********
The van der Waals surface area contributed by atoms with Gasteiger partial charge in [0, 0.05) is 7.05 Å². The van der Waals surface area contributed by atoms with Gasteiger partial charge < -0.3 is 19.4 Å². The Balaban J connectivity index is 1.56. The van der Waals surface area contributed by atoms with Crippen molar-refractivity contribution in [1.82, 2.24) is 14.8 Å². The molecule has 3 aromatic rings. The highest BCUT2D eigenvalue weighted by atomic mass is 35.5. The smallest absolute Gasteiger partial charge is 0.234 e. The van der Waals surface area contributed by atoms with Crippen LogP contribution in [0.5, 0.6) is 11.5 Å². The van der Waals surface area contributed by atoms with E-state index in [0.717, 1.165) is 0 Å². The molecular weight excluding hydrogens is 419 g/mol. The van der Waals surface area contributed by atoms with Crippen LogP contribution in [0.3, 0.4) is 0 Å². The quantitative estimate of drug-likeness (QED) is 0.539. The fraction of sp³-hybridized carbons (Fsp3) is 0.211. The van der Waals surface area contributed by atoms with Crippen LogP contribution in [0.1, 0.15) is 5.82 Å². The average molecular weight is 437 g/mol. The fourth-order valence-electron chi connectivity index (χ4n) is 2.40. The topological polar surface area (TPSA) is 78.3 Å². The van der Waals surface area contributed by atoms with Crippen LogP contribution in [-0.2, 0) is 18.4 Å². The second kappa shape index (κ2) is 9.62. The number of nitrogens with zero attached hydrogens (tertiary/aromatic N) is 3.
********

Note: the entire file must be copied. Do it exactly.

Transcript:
The van der Waals surface area contributed by atoms with Gasteiger partial charge in [0, 0.05) is 7.05 Å². The van der Waals surface area contributed by atoms with Gasteiger partial charge < -0.3 is 19.4 Å². The Balaban J connectivity index is 1.56. The van der Waals surface area contributed by atoms with Crippen molar-refractivity contribution in [1.82, 2.24) is 14.8 Å². The molecule has 3 aromatic rings. The highest BCUT2D eigenvalue weighted by atomic mass is 35.5. The smallest absolute Gasteiger partial charge is 0.234 e. The van der Waals surface area contributed by atoms with Crippen LogP contribution in [0.5, 0.6) is 11.5 Å². The van der Waals surface area contributed by atoms with E-state index in [0.717, 1.165) is 0 Å². The molecular weight excluding hydrogens is 419 g/mol. The van der Waals surface area contributed by atoms with Crippen LogP contribution in [0.3, 0.4) is 0 Å². The quantitative estimate of drug-likeness (QED) is 0.539. The fraction of sp³-hybridized carbons (Fsp3) is 0.211. The van der Waals surface area contributed by atoms with Crippen LogP contribution in [0.1, 0.15) is 5.82 Å². The average molecular weight is 437 g/mol. The fourth-order valence-electron chi connectivity index (χ4n) is 2.40. The topological polar surface area (TPSA) is 78.3 Å². The van der Waals surface area contributed by atoms with Crippen LogP contribution in [-0.2, 0) is 18.4 Å². The second kappa shape index (κ2) is 9.62. The number of nitrogens with zero attached hydrogens (tertiary/aromatic N) is 3.